Facebook-owned WhatsApp has added a new privacy setting, which will let users decide whether they want to join a group on the messaging platform or not, according to a company announcement on Wednesday.
“WhatsApp groups continue to connect family, friends, co-workers, classmates, and more. As people turn to groups for important conversations, users have sought more control over their experience. Today, we’re introducing a new privacy setting and invite system to help you decide who can add you to groups,” the company wrote in a blog post.
To enable it, users need to go to “Settings” in the app, then tap Account, Privacy and Groups and select one of three options: “Everyone,” “My Contacts,” or “My Contacts Except.”
Enabling “My Contacts” will mean that only users they have in their address book can add them to groups and “My Contacts Except” provides additional control for who among their contacts can add them to a group.
“In cases, an admin who can’t add users to a group will be prompted to send a private invite through an individual chat, giving the user the choice of joining the group. The user will have three days to accept the invite before it expires,” the company said. (IANS)
If we blame end-to-end encryption of WhatsApp for the Israeli spyware Pegasus that affected 1,400 select users of the Facebook-owned messaging app globally, including 121 in India, we will be barking up the wrong tree, say experts.
WhatsApp provides end-to-end encryption by default, which means only the sender and recipient can view the messages. But the piece of NSO Group software exploited WhatsApp’s video calling system by installing the spyware via missed calls to snoop on the selected users.
This raised questions about the utility of encryption, which also prohibits security agencies from tracing the origin of messages. Traceability of WhatsApp messages is a key demand that India has put forward.
But security experts have warned that blaming end-to-end encryption for the spyware would not be right.
“WhatsApp as well as other leading instant messaging apps have recently adopted an end-to-end encryption. The encryption process itself is solid, messages that leave your device are encrypted and they stay that way until they reach their final destination,” Yaniv Balmas, Head of Cyber Research, Check Point Software Technologies, told IANS.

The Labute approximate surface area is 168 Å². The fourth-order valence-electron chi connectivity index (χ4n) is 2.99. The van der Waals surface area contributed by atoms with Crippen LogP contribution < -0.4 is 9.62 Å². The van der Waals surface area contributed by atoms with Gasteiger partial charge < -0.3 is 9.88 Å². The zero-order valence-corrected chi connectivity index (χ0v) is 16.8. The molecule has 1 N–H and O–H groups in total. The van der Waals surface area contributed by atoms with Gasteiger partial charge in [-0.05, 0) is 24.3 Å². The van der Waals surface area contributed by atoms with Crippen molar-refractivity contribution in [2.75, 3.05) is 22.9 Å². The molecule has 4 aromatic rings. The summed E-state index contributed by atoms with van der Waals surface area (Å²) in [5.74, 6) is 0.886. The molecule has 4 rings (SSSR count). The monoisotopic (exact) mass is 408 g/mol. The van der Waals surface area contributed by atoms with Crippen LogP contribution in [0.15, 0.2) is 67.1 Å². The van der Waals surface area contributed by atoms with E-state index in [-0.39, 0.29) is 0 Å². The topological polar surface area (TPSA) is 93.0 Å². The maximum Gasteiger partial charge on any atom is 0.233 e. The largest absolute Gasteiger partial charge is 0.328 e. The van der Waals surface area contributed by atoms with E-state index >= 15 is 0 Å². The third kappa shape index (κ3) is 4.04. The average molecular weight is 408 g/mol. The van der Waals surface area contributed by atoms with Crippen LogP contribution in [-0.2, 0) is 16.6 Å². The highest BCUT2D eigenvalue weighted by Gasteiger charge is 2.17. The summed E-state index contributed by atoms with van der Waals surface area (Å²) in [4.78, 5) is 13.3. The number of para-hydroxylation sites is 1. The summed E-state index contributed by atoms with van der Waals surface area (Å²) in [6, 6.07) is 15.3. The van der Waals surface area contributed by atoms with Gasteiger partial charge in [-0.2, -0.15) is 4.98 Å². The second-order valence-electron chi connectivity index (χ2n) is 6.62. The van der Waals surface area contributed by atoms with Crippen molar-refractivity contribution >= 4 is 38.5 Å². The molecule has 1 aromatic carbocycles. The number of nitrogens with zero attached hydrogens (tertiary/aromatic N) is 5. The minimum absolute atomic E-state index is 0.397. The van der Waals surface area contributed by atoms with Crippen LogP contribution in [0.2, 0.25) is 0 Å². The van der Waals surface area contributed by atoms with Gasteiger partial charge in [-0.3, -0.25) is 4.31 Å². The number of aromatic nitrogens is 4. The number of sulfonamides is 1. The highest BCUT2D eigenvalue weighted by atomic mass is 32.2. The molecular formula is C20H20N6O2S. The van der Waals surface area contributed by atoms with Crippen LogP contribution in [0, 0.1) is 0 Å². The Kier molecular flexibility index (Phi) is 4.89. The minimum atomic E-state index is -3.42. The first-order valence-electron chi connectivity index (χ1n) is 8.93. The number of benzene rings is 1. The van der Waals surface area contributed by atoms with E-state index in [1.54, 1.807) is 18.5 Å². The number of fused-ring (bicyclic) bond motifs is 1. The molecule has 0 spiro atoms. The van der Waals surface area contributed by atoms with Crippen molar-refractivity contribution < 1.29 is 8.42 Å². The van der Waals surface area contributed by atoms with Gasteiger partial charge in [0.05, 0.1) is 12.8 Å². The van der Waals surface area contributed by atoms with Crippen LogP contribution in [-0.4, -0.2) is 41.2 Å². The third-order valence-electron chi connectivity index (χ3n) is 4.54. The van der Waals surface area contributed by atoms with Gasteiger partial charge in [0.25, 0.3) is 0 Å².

“However, on your device, as well as on the receiving device the messages are decrypted so you can read them. A malicious application running on your device can inspect them, change or delete them just as well as you could. So the issue here is not in the applications or in their encryption protocol, but in the environment they are installed in,” Balmas said.
According to leading tech policy and media consultant Prasanto K. Roy, end-to-end encrypted apps (E2EE) do provide security, and messages or calls cannot be intercepted and decrypted en route without enormous computing resources.
“But once anyone can get to your handset, whether a human or a piece of software, the encryption doesn’t matter any more. Because on your handset, it’s all decrypted,” he explained.
“There’s plain text on your screen, and plain audio or video in your camera. The right kind of spyware in your handset can read those messages or even listen in on your phone’s mic to what someone is saying in the room, or see what’s happening around, with the camera.
“If that happens then all apps are affected, not just WhatsApp. The spyware doesn’t care about the app — it just reads the screen. So, the recent incident has not changed the fact that E2EE apps/platforms are secure. Or the fact that spyware on your handset (which has many vectors: this time it was WhatsApp, but it is usually SMS or email) can compromise your entire handset and all its apps,” Roy said.
In his memoir “Permanent Record”, whistleblower Edward Snowden wrote that the Internet is currently more secure now than it was in 2013, especially given the sudden global recognition of the need for encrypted tools and apps.
Snowden, who served as an officer of the Central Intelligence Agency (CIA) and worked as a contractor for the National Security Agency (NSA), rocked the world in 2013 after he revealed that the US was secretly building a way to collect the data of every person in the world, including phone calls, text messages and email.
“Perhaps the most important private sector change occurred when businesses throughout the world set about switching their website platforms, replacing http (Hypertext Transfer Protocol) with the encrypted https (the S signifies security), which helps prevent third party interception of Web traffic,” Snowden wrote.
“The encryption is solid and the algorithms behave as expected, however risks are still there, especially ones that originate from the surrounding operating system, which cannot be controlled or expected by any of the instant messaging software providers,” he said. (IANS)